'Operation Vandelay Industries' sounds like a 'Seinfeld' episode, but it's not.
'Operation Vandelay Industries' sounds like a 'Seinfeld' episode, but it's not. (YouTube)

It may sound like a long-lost episode of “Seinfeld” starring Paul Newman, but the New York State Attorney General’s office announced Thursday that an alleged fake architect has been indicted for fraudulent activities in three counties.

Dubbed “Operation Vandelay Industries,” the investigation charged Paul J. Newman with 58 counts of forgery, fraud, larceny and unlicensed practice of architecture in Albany, Rensselaer and Saratoga counties. Newman allegedly amassed about $200,000 in fake design services since 2010 and affixed forged state registered architect or professional engineer stamps to more than 1,000 building plans and inspections, according to a release from Attorney General Eric T. Schneiderman.

“As we allege, for over seven years, the defendant has pretended to be a registered architect, deceiving hundreds of New Yorkers — including families and senior citizens — with the sole goal of enriching himself,” Schneiderman said.

Newman, if convicted, faces between 5 and 15 years in prison.


While the allegations are serious and affected hundreds of New Yorkers, we can’t help but be wowed by several similarities to the beloved sitcom, “Seinfeld,” which ended its nine-season run in 1998.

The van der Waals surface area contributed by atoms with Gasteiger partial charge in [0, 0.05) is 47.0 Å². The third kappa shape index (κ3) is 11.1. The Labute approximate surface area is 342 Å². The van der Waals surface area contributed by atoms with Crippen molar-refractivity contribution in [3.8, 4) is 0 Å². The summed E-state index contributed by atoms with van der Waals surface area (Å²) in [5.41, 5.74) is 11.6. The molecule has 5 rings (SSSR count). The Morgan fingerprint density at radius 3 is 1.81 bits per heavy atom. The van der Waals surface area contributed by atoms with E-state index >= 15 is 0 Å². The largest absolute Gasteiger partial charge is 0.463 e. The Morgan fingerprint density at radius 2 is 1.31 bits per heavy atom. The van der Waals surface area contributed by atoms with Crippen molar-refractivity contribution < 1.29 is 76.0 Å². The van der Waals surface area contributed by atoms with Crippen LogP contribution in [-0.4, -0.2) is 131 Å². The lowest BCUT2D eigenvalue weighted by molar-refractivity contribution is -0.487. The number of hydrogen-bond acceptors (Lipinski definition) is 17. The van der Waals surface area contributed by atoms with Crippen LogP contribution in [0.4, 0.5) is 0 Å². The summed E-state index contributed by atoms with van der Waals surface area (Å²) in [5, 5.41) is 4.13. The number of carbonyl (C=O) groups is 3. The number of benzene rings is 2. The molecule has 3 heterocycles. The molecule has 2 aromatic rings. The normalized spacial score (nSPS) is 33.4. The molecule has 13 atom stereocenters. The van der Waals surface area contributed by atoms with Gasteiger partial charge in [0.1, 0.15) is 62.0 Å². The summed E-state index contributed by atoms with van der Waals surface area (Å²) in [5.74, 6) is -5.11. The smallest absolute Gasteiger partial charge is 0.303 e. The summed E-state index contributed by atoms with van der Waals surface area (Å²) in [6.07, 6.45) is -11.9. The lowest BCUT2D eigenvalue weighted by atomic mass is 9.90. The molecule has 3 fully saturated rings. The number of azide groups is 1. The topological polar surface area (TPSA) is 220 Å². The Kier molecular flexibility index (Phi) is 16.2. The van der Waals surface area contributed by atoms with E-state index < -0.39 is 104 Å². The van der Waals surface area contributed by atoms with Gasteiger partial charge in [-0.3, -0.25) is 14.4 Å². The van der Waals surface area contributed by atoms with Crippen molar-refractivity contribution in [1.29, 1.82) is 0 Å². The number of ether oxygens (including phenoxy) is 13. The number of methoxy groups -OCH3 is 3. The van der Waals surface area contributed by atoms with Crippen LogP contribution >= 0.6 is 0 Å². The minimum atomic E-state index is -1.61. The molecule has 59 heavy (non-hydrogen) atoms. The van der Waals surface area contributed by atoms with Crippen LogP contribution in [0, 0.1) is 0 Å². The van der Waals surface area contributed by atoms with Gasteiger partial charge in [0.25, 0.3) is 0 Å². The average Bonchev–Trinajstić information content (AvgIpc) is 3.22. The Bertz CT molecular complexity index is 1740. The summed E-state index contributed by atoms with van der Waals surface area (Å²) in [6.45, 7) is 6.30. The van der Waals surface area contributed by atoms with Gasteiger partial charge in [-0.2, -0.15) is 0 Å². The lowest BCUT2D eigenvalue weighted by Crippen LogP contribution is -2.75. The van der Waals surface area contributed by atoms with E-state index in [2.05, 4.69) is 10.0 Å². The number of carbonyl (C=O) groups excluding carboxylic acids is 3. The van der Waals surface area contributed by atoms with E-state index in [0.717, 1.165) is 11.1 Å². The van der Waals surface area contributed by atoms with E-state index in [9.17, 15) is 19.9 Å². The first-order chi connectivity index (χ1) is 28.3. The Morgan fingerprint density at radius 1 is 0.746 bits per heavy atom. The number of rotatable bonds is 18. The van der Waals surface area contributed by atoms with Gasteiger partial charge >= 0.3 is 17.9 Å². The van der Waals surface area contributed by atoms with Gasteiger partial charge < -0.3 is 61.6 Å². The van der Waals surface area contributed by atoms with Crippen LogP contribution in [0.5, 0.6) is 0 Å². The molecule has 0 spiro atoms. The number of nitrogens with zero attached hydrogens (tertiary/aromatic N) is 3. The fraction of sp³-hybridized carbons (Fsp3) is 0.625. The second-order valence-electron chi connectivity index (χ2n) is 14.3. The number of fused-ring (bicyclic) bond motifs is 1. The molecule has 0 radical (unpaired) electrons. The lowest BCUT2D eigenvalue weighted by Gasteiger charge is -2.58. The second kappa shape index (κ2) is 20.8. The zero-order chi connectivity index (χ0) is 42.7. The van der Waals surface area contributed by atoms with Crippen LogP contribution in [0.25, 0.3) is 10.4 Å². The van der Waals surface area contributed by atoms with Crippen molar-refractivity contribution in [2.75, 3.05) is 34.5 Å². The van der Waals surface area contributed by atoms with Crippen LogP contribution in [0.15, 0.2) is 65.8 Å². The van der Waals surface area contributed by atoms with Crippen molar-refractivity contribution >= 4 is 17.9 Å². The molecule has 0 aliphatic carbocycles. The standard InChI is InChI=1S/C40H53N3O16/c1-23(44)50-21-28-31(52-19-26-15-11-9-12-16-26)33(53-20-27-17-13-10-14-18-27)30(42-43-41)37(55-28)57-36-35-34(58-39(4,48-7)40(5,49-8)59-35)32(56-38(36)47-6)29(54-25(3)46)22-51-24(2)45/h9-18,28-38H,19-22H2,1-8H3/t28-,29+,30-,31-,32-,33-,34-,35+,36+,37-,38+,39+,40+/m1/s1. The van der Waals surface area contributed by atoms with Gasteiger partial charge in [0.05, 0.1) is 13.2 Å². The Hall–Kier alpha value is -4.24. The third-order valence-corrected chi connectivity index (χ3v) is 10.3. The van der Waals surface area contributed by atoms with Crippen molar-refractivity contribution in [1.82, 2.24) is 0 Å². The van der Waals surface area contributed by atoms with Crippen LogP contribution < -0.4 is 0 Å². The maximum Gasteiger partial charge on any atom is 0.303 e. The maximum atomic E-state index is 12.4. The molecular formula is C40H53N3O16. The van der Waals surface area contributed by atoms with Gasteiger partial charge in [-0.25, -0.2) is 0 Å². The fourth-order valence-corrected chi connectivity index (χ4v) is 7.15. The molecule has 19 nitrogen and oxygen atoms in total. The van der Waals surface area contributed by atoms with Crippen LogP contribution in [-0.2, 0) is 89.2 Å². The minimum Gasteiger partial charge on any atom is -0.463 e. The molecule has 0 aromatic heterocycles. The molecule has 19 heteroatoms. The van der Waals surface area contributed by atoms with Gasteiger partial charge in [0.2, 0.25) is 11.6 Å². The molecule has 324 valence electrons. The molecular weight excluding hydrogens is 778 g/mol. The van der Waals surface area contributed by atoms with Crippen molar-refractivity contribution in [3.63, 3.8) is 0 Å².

1. “Operation Vandelay Industries” pays homage to Vandelay Industries, the fictional company Jason Alexander’s George Costanza character pretended to have been interviewed by to nab an extension of his unemployment benefits in season three.


2. In season one, George declared he had dreams of becoming an architect or “pretend to be an architect.” In season six, he even falsely claimed to have designed “the new addition of the Guggenheim” Museum.


3. The alleged fraudulent architect, Paul Newman, not only shares his first and last name with late film icon Paul Newman, but he also has the same last name as Jerry Seinfeld’s “Seinfeld” nemesis, postal worker Newman.


As Julia Louis-Dreyfus’ character Elaine would say, “Get out!” 



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